How Can a Tree Inspire Good Behavior?

I picked up Katie from school early the other day for a dental appointment. She wasn’t happy. It wasn’t because she dislikes our dentist. Dr. Sam is our longtime family friend, and my kids like going to his office. (Er, they like Sam. I’m not sure I can fairly say they like teeth cleaning appointments.) Katie was bummed that day because she was missing her teacher’s weekly drawing.

During the week, if a student gets “caught” doing something right—working quietly, putting away supplies, being kind and courteous to another student—the teacher puts your name into a box. At the end of the week, she draws names from the box for a prize. You increase your chances of winning by having your name entered more times into the drawing. (My kids will be ready to play Washington State Lotto in no time!)

Last year, one of the prizes was lunch with the school principal. Katie, somehow, didn’t think this was a coveted reward. “I don’t want to eat lunch with the principal,” Katie told me halfway through the year. “When my teacher tells me to write my name on a paper and put it in the box, I write down the name of a girl I don’t like and enter her name into the drawing for lunch with the principal.”

Yup, that’s Katie, working the system. This year, she’s more excited about the prizes. I asked her what she would have won if her name was drawn on teeth cleaning day. “Well, if my teacher drew my name, I get to take my shoes off in the classroom!” Katie told me. I’ve smelled Katie’s feet when she doesn’t wear socks in her Toms. I’ve smelled them from the driver’s seat when Katie removed her shoes in the back row of the minivan. Her classmates do not want Katie to win this particular drawing.

But shoes aside, it’s really classic classroom management stuff: Catch good behavior and reward it. I was also thinking about the Festival of Trees, put on annually to benefit Mary Bridge Children’s Hospital in Tacoma. I’ve volunteered for the Jinglebell Jam for years, and I love to see the amazing trees that volunteers decorate and put up for auction. A travel-themed tree may have first class tickets to Europe and hotel accommodations awarded to the winning bidder. A Toyland tree might come complete with bedroom furniture and a motorized toddler car.


Today, I decided to create my own behavior management, reward-themed mini tree with Starbucks and iTunes and Barnes and Noble gift cards and more as tree swag. If I catch my kids doing their chores without being reminded, doing extra work to help around the house, or anything I deem particularly noteworthy, I’ll enter their names into the tree drawing. Bad behavior will require a contribution of allowance money for me to purchase tree swag.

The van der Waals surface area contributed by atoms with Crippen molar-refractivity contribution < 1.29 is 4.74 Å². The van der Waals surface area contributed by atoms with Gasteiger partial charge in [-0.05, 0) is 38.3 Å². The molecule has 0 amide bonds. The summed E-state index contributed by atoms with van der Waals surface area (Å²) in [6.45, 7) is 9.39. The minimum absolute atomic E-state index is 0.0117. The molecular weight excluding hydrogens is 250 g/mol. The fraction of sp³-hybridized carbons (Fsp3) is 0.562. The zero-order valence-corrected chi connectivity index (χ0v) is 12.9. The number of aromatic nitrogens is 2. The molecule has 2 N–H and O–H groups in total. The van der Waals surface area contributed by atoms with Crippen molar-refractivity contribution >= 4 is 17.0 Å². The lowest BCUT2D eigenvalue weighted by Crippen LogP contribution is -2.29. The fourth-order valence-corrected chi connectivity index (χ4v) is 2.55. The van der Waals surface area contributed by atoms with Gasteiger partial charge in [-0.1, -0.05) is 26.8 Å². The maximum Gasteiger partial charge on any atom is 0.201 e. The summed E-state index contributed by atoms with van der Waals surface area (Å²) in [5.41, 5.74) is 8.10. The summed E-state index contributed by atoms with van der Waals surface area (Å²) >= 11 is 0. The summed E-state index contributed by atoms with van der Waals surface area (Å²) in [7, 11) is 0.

Christmas Eve, I’m drawing the name of the winner who gets all the prizes on the tree. May the odds be ever in your favor…


No Assembly Required

When I stop writing and turn off my computer tonight, I will crawl into bed and sleep for 7, maybe even 8 hours. Blissful, uninterrupted sleep. But crazy as it might be to say this, I’m also going to bed a little envious of some friends for their disrupted sleep tonight.

My high school classmate Brent is in the labor room with his wife, Lasa, as I type, anticipating the birth of their second daughter, Joon.

Another high school classmate Brad, and his wife, Michelle, welcomed beautiful Marleigh Sue into their family this past Monday.

Both babies are enormously blessed to be entering some really good families, and I’m flooded with happiness for my two friends this evening. I look at the precious photos of Marleigh and I think, “God is good.”

Then I think of Megan, born 15 years ago this next week. She was ruddy and cone-headed when she arrived after hours and hours of labor. All I thought was, Oh my gosh, she is the most perfectly, beautiful thing I’ve ever seen! Then I thought, Oh, look at that! She has all her fingers and toes!

I was so grateful that I didn’t have to assemble her. I was so busy during my pregnancy that if it were up to me to put together all the pieces throughout the nine months, she would have come out missing an ear or a liver or something that just slipped my mind. Besides, whenever I assemble something, I finish and then discover some extra parts and pieces…no idea where they were supposed to go!

I’ve had some amazing adventures: watched an exorcism in a thatched hut in Tanzania; been stranded in the volcano regions of Guatemala without a boat to cross the lake to grab  a cab to catch a plane home; rode mopeds, weaving through Bangkok’s infamous traffic; met movie stars, rock stars, and rubbed elbows with numerous politicians. (Elbows were the only things I rubbed as an intern, lest anyone is thinking of Monica Lewinsky.)